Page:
Narcolepsy

Last updated: March 23, 2022

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Narcolepsy is a neurological disorder of the sleep-wake cycle characterized by excessive daytime sleepiness and, in some cases, cataplexy, sleep paralysis, and hallucinations upon waking or falling asleep. It most commonly manifests in teenagers and young adults. Primary narcolepsy type 1 may manifest with cataplexy and/or orexin deficiency. Patients with type 2 primary narcolepsy have normal orexin levels. Secondary narcolepsy can occur as a result of brain damage or genetic syndromes. Diagnosis requires a history ≥ 3 months of excessive daytime sleepiness and either typical findings on polysomnography or an abnormal level of hypocretin-1 (orexin A) in the cerebrospinal fluid (CSF). There is no cure for narcolepsy but daytime sleepiness can be managed with optimized sleep hygiene and CNS stimulants or sodium oxybate.

Epidemiological data refers to the US, unless otherwise specified.

Primary narcolepsy

Secondary narcolepsy

  • Excessive daytime sleepiness (EDS): Affected individuals experience an irresistible urge to sleep and sudden, short sleep attacks (< 30 minutes), which may occur in inappropriate situations (e.g., while driving a car).
    • One of the earliest manifestations of narcolepsy
    • Can occur despite adequate sleep
  • Abnormal REM sleep
    • Cataplexy: sudden muscle weakness in a fully conscious person, triggered by strong emotions (e.g., laughing, crying)
      • Typically manifests months or even years after EDS
      • The loss of muscle tone is similar to that observed during REM sleep.
      • Typically manifests as partial cataplexy: isolated weakness of distinct muscle groups (e.g., neck muscles weaken and head tilts forward)
      • Usually resolves within a few seconds, at most two minutes
    • Sleep paralysis: Complete paralysis occurs for 1–2 minutes after waking or before falling asleep (either during a nocturnal or narcoleptic sleep episode, i.e., begins or ends with REM sleep)
  • Sleep hallucinations
  • Automatic behavior: During narcoleptic episodes, patients often perform routine repetitive tasks automatically without conscious awareness of their environment.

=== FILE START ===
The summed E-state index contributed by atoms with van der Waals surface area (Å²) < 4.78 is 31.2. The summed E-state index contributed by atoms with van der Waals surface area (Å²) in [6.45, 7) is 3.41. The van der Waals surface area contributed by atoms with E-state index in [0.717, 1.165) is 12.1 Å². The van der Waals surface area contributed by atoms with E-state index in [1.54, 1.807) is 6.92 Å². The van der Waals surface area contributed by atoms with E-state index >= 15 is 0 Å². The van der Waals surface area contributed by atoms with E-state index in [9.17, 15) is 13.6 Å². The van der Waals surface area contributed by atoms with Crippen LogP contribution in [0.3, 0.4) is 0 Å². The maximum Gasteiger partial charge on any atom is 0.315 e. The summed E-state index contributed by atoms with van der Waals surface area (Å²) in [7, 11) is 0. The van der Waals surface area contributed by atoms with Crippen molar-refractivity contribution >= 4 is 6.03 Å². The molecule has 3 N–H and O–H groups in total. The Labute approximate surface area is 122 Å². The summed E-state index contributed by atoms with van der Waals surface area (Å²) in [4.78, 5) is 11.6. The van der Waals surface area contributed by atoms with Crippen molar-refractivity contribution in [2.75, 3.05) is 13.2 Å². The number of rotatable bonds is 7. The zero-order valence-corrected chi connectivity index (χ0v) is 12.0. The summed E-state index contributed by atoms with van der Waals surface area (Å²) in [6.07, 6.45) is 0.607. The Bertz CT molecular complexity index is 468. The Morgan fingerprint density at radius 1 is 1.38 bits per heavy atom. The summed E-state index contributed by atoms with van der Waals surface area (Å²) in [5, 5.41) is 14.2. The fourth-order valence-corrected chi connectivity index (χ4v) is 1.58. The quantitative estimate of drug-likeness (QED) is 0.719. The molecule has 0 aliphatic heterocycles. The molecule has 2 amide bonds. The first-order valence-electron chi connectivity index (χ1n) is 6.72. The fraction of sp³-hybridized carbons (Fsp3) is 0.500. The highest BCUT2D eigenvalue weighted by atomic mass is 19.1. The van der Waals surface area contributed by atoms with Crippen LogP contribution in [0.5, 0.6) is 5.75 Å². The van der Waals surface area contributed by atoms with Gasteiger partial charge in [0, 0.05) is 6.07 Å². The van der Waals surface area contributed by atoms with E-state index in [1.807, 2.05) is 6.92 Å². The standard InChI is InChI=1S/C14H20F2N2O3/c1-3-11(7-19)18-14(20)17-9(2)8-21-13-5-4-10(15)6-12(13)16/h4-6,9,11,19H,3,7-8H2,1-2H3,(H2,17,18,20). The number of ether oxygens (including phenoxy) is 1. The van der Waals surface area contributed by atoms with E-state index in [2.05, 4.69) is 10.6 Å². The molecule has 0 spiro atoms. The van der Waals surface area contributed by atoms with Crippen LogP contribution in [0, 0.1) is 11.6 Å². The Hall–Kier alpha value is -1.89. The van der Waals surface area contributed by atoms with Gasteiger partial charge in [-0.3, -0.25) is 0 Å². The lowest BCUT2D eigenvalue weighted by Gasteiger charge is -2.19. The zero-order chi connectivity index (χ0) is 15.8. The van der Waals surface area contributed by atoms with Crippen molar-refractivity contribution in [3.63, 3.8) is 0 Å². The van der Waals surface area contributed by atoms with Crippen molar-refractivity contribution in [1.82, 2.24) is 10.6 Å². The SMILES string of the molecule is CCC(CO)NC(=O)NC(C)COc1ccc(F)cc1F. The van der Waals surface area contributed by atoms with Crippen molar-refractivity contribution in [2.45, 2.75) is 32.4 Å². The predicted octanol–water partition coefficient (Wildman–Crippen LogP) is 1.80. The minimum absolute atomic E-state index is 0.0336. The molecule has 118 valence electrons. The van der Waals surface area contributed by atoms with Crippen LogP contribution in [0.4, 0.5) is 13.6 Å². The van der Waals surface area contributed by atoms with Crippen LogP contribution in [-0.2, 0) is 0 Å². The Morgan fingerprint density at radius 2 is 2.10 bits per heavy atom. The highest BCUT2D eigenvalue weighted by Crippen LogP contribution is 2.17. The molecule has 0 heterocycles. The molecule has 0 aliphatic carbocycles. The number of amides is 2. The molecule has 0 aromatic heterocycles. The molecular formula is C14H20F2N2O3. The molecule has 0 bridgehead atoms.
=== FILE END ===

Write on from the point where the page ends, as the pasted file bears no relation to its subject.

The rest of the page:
• Other: : depression, obesity, impotence or low sex drive, headaches, decreased functional performance

Hypnagogic hallucinations occur while going to sleep.

Approach [8][9][10]

Diagnostic criteria [8][10][11]

Sleep studies [12]

  • Daytime multiple sleep latency test (MSLT)
    • Includes 5 opportunities for the patient to nap during the daytime and measures :
      • Sleep latency: time needed to fall asleep
      • Sleep-onset REM periods (SOREMPs): REM periods that occur within 15 minutes of falling asleep; also referred to as shortened REM sleep latency
    • Characteristic findings
  • Nocturnal polysomnography (PSG)
    • Measures sleep duration, efficiency, and stages
    • Used to exclude other sleep disorders and may also show supportive findings for narcolepsy (e.g., SOREMP)

If feasible, medications affecting sleep (e.g., antidepressants and stimulants) should be paused for at least two weeks prior to a sleep study. [12]

Additional tests

General measures

  • Optimize sleep hygiene. [9]
    • Ensure regular sleep periods during the night.
    • Avoid substances that disturb the sleep-wake cycle (e.g., alcohol, antipsychotics, opiates).
  • Consider scheduled naps throughout the day to reduce the urge to sleep. [16]

As motor vehicle collisions are a concern for patients with narcolepsy, to be allowed to drive, they should be symptom-free and taking treatment. State regulations vary on the legally required period of time that patients should be symptom-free before driving.

Medical therapy [17]

Principles of medical therapy

Commonly used agents

Sodium oxybate (gamma-hydroxybutyrate) may cause life-threatening respiratory depression and should never be taken with alcohol or other CNS depressants. Since it is used recreationally to induce sedation and euphoria, sodium oxybate has a high potential for misuse. [17]

Stimulants recommended for treating narcolepsy may cause fetal harm and reduce the effectiveness of oral contraception. [17]

  • Currently no cure available [16]
  • Associated with higher rates of morbidity (e.g., cardiovascular disease) [21][22]
  • Increased risk of motor vehicle accidents (adequate treatment may mitigate risk) [23]
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